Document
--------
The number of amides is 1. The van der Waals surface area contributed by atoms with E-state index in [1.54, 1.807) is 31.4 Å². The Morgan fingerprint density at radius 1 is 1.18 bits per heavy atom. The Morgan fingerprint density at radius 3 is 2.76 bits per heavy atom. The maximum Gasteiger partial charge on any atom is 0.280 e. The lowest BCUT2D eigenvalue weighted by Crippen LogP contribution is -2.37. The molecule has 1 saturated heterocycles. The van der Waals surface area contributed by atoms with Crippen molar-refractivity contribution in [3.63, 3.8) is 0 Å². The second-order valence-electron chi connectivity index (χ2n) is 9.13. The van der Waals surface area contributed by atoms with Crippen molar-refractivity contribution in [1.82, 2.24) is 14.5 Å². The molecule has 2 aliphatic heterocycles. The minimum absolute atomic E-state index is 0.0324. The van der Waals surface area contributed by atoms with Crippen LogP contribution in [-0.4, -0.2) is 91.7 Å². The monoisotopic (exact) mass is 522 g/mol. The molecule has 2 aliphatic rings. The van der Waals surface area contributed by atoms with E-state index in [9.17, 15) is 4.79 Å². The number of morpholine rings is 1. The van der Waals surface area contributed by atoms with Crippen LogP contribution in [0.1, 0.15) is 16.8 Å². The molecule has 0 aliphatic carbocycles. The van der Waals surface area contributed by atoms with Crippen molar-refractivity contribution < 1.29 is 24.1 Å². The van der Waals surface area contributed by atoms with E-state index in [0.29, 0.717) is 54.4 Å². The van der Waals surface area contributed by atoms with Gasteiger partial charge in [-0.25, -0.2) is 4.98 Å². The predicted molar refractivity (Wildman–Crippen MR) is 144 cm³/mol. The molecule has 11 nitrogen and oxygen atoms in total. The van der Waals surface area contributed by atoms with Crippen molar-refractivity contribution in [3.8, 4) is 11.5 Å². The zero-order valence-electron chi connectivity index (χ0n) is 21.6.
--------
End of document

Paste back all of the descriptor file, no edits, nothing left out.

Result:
The number of amides is 1. The van der Waals surface area contributed by atoms with E-state index in [1.54, 1.807) is 31.4 Å². The Morgan fingerprint density at radius 1 is 1.18 bits per heavy atom. The Morgan fingerprint density at radius 3 is 2.76 bits per heavy atom. The maximum Gasteiger partial charge on any atom is 0.280 e. The lowest BCUT2D eigenvalue weighted by Crippen LogP contribution is -2.37. The molecule has 1 saturated heterocycles. The van der Waals surface area contributed by atoms with Crippen molar-refractivity contribution in [3.63, 3.8) is 0 Å². The second-order valence-electron chi connectivity index (χ2n) is 9.13. The van der Waals surface area contributed by atoms with Crippen molar-refractivity contribution in [1.82, 2.24) is 14.5 Å². The molecule has 2 aliphatic heterocycles. The minimum absolute atomic E-state index is 0.0324. The van der Waals surface area contributed by atoms with Crippen LogP contribution in [-0.4, -0.2) is 91.7 Å². The monoisotopic (exact) mass is 522 g/mol. The molecule has 2 aliphatic rings. The van der Waals surface area contributed by atoms with E-state index in [9.17, 15) is 4.79 Å². The number of morpholine rings is 1. The van der Waals surface area contributed by atoms with Crippen LogP contribution in [0.1, 0.15) is 16.8 Å². The molecule has 0 aliphatic carbocycles. The van der Waals surface area contributed by atoms with Crippen molar-refractivity contribution < 1.29 is 24.1 Å². The van der Waals surface area contributed by atoms with E-state index in [0.29, 0.717) is 54.4 Å². The van der Waals surface area contributed by atoms with Gasteiger partial charge in [-0.25, -0.2) is 4.98 Å². The predicted molar refractivity (Wildman–Crippen MR) is 144 cm³/mol. The molecule has 11 nitrogen and oxygen atoms in total. The van der Waals surface area contributed by atoms with Crippen molar-refractivity contribution in [3.8, 4) is 11.5 Å². The zero-order valence-electron chi connectivity index (χ0n) is 21.6.